Need sex, don't want itIsland.lk
Buddhism, bioethics and society
by prof. Suwanda H.Sugunasiri
Sex is natural and functional, like eating or sleeping, the Buddha would say. From that point of view, a sexual relationship may be explained away as simply two consenting adults giving in to a basic human drive. But the Buddha also makes a distinction between sex as need and sex as want. If sex as need is what keeps the human (or animal) race going, sex as want is what he explains as passion, one of three desires (or tanha) of sentience that keeps each one of us going in the life cycle.
In that light, a sexual act originating in want becomes more than a mere act. "Intent I say is action," says the Buddha. So first of all, sex comes to have karmic consequences, in this life or another, for both man and woman. It can come to be desire leading to more desire or insatiable desire.
If the relationship occurs in the context of a workplace, it comes to be problematic in other ways, too. For starters, there is always the possibility of the partner’s own work performance being affected. Possibly, their professionalism may also be compromised. This is why business and industry discourage, or take a serious view of, such relationships.
The relationship may involve unequal partners – say a religious person and congregant, health professional and patient, teacher and pupil, politician and assistant, etc. Then there are other social implications such as abuse of power and the violation of a public trust.
Now if the relationship in that public domain is an extramarital one on the part of one or both partners, then the results may be catastrophic!
First, of course, is the issue of public morality – the example set by people in positions of public accountability. But from a spiritual point of view, the personal morality is surely equally problematic. One has to live with oneself or one’s God.
What if, in a relationship developed in a public context, things go sour and one partner’s "no" does not mean "no" to the other?
A sign at a Queen’s University protest a few years ago read, "Which part of no don’t you understand?" One might ask the same question of such a person. But would there be a basis for a charge of sexual harassment under criminal law as well?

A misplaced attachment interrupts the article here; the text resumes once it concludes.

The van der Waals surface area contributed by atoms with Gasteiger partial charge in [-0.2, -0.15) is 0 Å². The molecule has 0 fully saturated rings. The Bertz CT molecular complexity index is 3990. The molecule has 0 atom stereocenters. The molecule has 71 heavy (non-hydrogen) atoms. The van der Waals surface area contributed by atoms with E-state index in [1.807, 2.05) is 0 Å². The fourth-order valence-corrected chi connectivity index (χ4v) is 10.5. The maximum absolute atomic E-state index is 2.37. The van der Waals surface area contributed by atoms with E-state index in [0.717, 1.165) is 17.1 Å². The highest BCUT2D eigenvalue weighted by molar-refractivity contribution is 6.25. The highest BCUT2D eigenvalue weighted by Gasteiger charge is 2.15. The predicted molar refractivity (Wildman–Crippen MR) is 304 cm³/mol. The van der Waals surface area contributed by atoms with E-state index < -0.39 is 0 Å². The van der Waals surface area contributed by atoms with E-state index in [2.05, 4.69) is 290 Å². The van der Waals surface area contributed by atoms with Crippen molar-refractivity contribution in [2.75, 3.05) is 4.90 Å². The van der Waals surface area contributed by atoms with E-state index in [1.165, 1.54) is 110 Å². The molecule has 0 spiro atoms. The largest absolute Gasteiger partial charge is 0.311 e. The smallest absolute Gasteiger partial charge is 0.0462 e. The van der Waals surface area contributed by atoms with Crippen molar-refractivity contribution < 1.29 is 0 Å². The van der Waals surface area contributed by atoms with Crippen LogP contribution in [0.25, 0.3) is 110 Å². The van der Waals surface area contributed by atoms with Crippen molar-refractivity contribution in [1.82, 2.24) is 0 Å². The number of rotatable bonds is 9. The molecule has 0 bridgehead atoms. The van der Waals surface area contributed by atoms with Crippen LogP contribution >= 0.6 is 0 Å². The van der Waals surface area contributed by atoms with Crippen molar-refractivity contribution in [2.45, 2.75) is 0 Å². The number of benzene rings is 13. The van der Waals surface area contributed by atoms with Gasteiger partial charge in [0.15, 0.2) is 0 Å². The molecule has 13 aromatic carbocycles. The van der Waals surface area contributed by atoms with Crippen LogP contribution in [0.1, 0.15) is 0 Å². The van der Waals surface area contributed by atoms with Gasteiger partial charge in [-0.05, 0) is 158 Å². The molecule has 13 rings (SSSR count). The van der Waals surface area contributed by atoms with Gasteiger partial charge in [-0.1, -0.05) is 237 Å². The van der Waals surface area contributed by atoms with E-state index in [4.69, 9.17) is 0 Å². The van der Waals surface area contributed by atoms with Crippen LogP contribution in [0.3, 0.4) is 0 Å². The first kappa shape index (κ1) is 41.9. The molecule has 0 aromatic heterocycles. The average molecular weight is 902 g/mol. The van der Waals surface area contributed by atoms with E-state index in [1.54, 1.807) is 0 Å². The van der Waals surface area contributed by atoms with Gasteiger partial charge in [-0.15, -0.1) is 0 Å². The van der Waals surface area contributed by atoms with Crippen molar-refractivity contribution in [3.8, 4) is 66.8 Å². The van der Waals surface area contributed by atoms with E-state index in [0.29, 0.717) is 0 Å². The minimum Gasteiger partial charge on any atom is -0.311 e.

Now if nary an interest had ever been shown by the offended in a relationship, then, of course, the answer would be clear. It would indeed constitute harassment.
But if the offended had agreed to sex at all, then there is what in Buddhism would be called a "supportive" condition, i.e., encouraging a behaviour (remembering the obvious that without a partner, there would have been no sex).
Sexual passion being the drive it is, and the human being not being a machine, a tap opened is a tap not easily shut off – desire leading to desire. The cells store the pleasure in the memory, and indeed a "no" may even heighten the desire.
"No" after "yes" is, then, not the same as "no" before "yes."
So to speak just in terms of harassment and to ask for the head of an offender would be to go for cold revenge, not justice. It would be worse if no accountability were asked of the offended partner.
The more reasonable and humane expectation would be for both partners to recognize their own contribution to the problem and remove themselves from the environment in which the act flourished.
The responsibility of society would be to insist that both stop pointing fingers or seeking redress, holding both accountable for their behaviour. Not to do this is to send a wrong signal to society, particularly teenagers, that if you can get another in trouble and take revenge, you don’t have to take on responsibility.
To allow for a balanced view, by contrast, is to strengthen the foundations of a just society where both women and men begin to treat each other with respect and compassion.
Let us hope that while we continue to think of sex as a healthy need, we will also think through the ramifications of sex as want, at both the personal and the public levels.
(Prof. Suwanda H J Sugunasiri, MA, MA, MEd, PhD is the Founder Nalanda College of Buddhist Studies, Adjunct Professor, Trinity College, University of Toronto and a former US Fulbright Scholar. This essay appeared in his publication Embryo As Person)